“Nobody in their right mind would do that to themselves,” Combs said. “When you hear those stories or see that happen, that’s what’s hard to get out of your head.”
Combs doesn’t pretend that all her clients are getting clean. She takes the used needles, hands over the new ones and leaves.
Some of the people she helps don't even know her name. They just call her "the lady in the van."
When she leaves the van, she goes home and tries to forget what she has seen. She plays with her dog. She helps her kids with their math homework. Sometimes they ask her about her job.
“Mommy helps people who are very sick,” Combs tells them. She does not get more specific.
Combs is exhausted. She keeps forgetting to move the bins of dirty needles out of the back of the van. The naloxone kits she ordered weeks ago still aren’t here. She runs out of clean needles in the middle of a trip. She hears that someone else has overdosed. She watches a police car drive by and knows it’s following her van.
“Looks like they’re on a mission,” she says to Crane, who is sitting in the passenger seat. “Maybe one of these days we should follow them.”
Crane tells another story about the city’s treasurer badmouthing the needle exchange. He stood up at a public meeting in front of the rest of the city council and some representatives from the health department. He said what Combs was doing was making Austin’s drug addiction problem worse.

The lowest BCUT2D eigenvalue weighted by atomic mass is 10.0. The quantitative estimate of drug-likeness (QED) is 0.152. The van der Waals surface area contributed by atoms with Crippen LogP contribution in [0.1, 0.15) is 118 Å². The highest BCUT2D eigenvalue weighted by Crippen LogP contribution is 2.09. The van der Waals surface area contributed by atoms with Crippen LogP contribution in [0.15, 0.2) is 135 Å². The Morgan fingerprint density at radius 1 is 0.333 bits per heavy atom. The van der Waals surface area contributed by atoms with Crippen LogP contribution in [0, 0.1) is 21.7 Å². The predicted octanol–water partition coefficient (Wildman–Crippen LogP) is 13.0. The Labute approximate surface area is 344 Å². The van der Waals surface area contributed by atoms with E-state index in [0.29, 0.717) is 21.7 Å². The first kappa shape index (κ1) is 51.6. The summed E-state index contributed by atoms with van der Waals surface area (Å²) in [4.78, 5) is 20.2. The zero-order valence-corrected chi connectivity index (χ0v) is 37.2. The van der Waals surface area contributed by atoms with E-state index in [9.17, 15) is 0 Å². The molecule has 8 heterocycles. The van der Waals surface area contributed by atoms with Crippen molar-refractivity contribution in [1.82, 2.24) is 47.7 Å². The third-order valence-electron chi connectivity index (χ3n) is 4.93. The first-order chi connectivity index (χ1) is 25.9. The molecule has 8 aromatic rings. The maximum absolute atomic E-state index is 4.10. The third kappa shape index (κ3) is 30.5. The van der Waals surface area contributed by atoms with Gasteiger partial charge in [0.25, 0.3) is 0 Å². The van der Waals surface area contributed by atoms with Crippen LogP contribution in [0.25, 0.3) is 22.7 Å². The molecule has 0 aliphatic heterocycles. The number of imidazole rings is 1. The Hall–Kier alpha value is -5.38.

Combs is sure she’s making things better, but she wishes she could do more. She helps some addicts once and then never sees them again. She doesn’t know if that means they’ve gotten clean or if they’ve overdosed and died. She begs strangers to get tested monthly for HIV. She wishes she had the time to drive someone to a rehab center each time they inevitably ask.
One Friday last fall, she got out of the van and slammed the door shut behind her. For a second she stood alone inside the health department building.
A man had overdosed earlier and the people with him had not wanted to call an ambulance. He would later die in the hospital.
“I am so tired of going to funerals,” she said.
Not even Indiana’s governor wanted Scott County to try stopping HIV's spread with a needle exchange.
Until the approval of Scott County’s program, all needle exchanges in Indiana were against the law. Possessing a syringe without a prescription was a crime. Former Gov. Mike Pence, now the Vice President, proclaimed that passing out needles encouraged addicts. It took a year of watching the HIV epidemic spread, a year of health experts around the country growing more and more alarmed and nearly 200 diagnoses before Pence decided Scott County could give it a try.